The grammar Dalek

My name is Salvageable, and I am a grammar Dalek.

I resist the term grammar Nazi, because Nazis really existed in Earth history and really did some terrible things that led to death and suffering and destruction. In history classes, people need to be reminded of the Nazis. In talking about infinitives and prepositions, I prefer to think of Daleks, those monsters invented for the television show Doctor Who. They are pretty terrible as well, but at least the suffering and death and destruction they cause is only in a world of fiction, not in this real world.

As a grammar Dalek, I want to exterminate all sentences which end with prepositions. I realize that today’s English teachers say that prepositions are allowed to end sentences, but I disagree. Given a little time and imagination, any sentence ending with a preposition can be altered into a better sentence. Sorry, Obi-wan, but “These are not the droids you seek” is a better sentence.

As a grammar Dalek, I want to exterminate split infinitives. In most languages the infinitive form of the verb is one word, and no one would dream of sticking another word in the middle of that word. In English, some people feel that adverbs make a sentence stronger when placed in the middle of an infinitive. I know we’ve heard it hundreds of times and it’s hard to imagine the phrase being improved, but “to boldly go where no man has gone before” is just wrong.

As a grammar Dalek, I want people to use the words “less” and “fewer” correctly. If you can count the objects you are describing, a smaller number of objects are fewer. Only if you cannot count them is a smaller number less. You can drink less beer, but you should drink fewer glasses of beer.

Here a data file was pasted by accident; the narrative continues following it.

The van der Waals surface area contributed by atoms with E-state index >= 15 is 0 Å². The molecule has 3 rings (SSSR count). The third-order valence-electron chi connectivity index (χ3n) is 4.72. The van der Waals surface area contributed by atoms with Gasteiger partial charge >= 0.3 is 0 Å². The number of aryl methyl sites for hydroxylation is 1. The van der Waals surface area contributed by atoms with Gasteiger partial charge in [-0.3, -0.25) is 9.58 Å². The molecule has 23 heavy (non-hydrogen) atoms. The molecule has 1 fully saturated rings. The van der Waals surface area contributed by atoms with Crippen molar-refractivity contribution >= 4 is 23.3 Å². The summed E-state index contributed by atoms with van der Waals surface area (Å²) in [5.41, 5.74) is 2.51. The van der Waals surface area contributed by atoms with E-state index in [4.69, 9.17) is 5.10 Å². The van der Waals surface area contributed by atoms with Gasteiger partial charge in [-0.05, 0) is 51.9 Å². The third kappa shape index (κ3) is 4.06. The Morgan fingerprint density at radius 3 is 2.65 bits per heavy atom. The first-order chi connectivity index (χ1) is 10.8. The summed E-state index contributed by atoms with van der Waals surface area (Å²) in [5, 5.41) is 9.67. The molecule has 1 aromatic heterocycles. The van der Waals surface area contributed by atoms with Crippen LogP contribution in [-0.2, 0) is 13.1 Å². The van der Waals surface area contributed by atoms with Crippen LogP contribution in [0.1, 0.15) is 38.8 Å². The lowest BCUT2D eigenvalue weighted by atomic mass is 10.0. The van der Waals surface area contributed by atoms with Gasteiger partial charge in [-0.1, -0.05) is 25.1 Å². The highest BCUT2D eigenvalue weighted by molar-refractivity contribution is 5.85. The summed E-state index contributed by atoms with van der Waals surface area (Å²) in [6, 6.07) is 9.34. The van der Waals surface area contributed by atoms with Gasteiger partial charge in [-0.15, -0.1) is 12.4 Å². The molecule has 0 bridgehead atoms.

As a grammar Dalek, I want people to stop using “literally” for emphasis. If you literally died of embarrassment, you would not be here to talk about it today.

As a grammar Dalek, I want people to learn the difference between “nauseous” and “nauseated.” That which causes nausea is nauseous, but the one feeling the nausea is nauseated. Granted, if you give in to the symptoms of nausea, you may nauseate me, meaning that you are both nauseated and nauseous. If, however, you are talking about your feelings and not my feelings, please stick with nauseated.

As a grammar Dalek, I want English-speaking people everywhere to know their pronouns. If you wouldn’t say, “Me went to the store,” why do you say, “Joe and me went to the store”? If you wouldn’t say, “A tree fell on I,” why do you say, “A tree fell on Joe and I”?

As a grammar Dalek, I strongly support the use of Oxford commas. In the sentence, “A tree fell on Billy, Joe, and me,” the comma between “Joe” and “and” is as important as any other comma in the sentence.

Clear communication begins with good grammar. If you want people to hear what you say, say it the right way. And let’s be careful out there.

J.

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